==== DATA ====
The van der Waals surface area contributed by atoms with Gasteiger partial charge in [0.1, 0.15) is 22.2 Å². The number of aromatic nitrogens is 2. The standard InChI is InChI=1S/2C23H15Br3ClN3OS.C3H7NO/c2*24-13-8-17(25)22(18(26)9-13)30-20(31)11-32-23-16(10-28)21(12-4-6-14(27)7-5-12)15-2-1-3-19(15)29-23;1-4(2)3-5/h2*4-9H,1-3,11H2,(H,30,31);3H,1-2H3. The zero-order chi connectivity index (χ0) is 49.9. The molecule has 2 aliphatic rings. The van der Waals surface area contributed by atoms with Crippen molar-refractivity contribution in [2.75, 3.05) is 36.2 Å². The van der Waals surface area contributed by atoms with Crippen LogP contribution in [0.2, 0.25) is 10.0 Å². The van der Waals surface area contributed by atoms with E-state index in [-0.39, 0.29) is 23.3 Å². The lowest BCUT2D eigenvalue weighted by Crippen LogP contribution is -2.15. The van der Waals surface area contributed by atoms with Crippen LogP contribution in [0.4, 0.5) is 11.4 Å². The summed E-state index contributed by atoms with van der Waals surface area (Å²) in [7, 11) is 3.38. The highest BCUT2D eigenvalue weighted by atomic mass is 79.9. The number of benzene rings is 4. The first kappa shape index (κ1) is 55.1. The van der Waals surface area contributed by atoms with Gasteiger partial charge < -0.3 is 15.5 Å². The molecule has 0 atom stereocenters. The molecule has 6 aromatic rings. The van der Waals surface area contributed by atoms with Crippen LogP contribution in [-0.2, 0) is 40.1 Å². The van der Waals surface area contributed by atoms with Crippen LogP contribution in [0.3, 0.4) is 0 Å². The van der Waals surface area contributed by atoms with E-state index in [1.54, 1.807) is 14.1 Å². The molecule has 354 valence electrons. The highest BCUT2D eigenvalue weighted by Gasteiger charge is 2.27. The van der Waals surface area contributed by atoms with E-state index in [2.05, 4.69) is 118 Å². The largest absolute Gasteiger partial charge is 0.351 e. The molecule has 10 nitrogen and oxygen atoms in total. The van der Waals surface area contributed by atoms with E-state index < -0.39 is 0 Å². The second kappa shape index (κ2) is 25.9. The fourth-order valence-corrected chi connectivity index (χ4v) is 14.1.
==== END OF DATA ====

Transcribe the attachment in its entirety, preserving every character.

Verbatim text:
The van der Waals surface area contributed by atoms with Gasteiger partial charge in [0.1, 0.15) is 22.2 Å². The number of aromatic nitrogens is 2. The standard InChI is InChI=1S/2C23H15Br3ClN3OS.C3H7NO/c2*24-13-8-17(25)22(18(26)9-13)30-20(31)11-32-23-16(10-28)21(12-4-6-14(27)7-5-12)15-2-1-3-19(15)29-23;1-4(2)3-5/h2*4-9H,1-3,11H2,(H,30,31);3H,1-2H3. The zero-order chi connectivity index (χ0) is 49.9. The molecule has 2 aliphatic rings. The van der Waals surface area contributed by atoms with Crippen molar-refractivity contribution in [2.75, 3.05) is 36.2 Å². The van der Waals surface area contributed by atoms with Crippen LogP contribution in [0.2, 0.25) is 10.0 Å². The van der Waals surface area contributed by atoms with E-state index in [-0.39, 0.29) is 23.3 Å². The lowest BCUT2D eigenvalue weighted by Crippen LogP contribution is -2.15. The van der Waals surface area contributed by atoms with Crippen LogP contribution in [0.4, 0.5) is 11.4 Å². The summed E-state index contributed by atoms with van der Waals surface area (Å²) in [7, 11) is 3.38. The highest BCUT2D eigenvalue weighted by atomic mass is 79.9. The number of benzene rings is 4. The first kappa shape index (κ1) is 55.1. The van der Waals surface area contributed by atoms with Gasteiger partial charge < -0.3 is 15.5 Å². The molecule has 0 atom stereocenters. The molecule has 6 aromatic rings. The van der Waals surface area contributed by atoms with Crippen LogP contribution in [-0.2, 0) is 40.1 Å². The van der Waals surface area contributed by atoms with Crippen LogP contribution in [0.3, 0.4) is 0 Å². The van der Waals surface area contributed by atoms with E-state index in [1.54, 1.807) is 14.1 Å². The molecule has 354 valence electrons. The highest BCUT2D eigenvalue weighted by Gasteiger charge is 2.27. The van der Waals surface area contributed by atoms with E-state index in [2.05, 4.69) is 118 Å². The largest absolute Gasteiger partial charge is 0.351 e. The molecule has 10 nitrogen and oxygen atoms in total. The van der Waals surface area contributed by atoms with E-state index < -0.39 is 0 Å². The second kappa shape index (κ2) is 25.9. The fourth-order valence-corrected chi connectivity index (χ4v) is 14.1.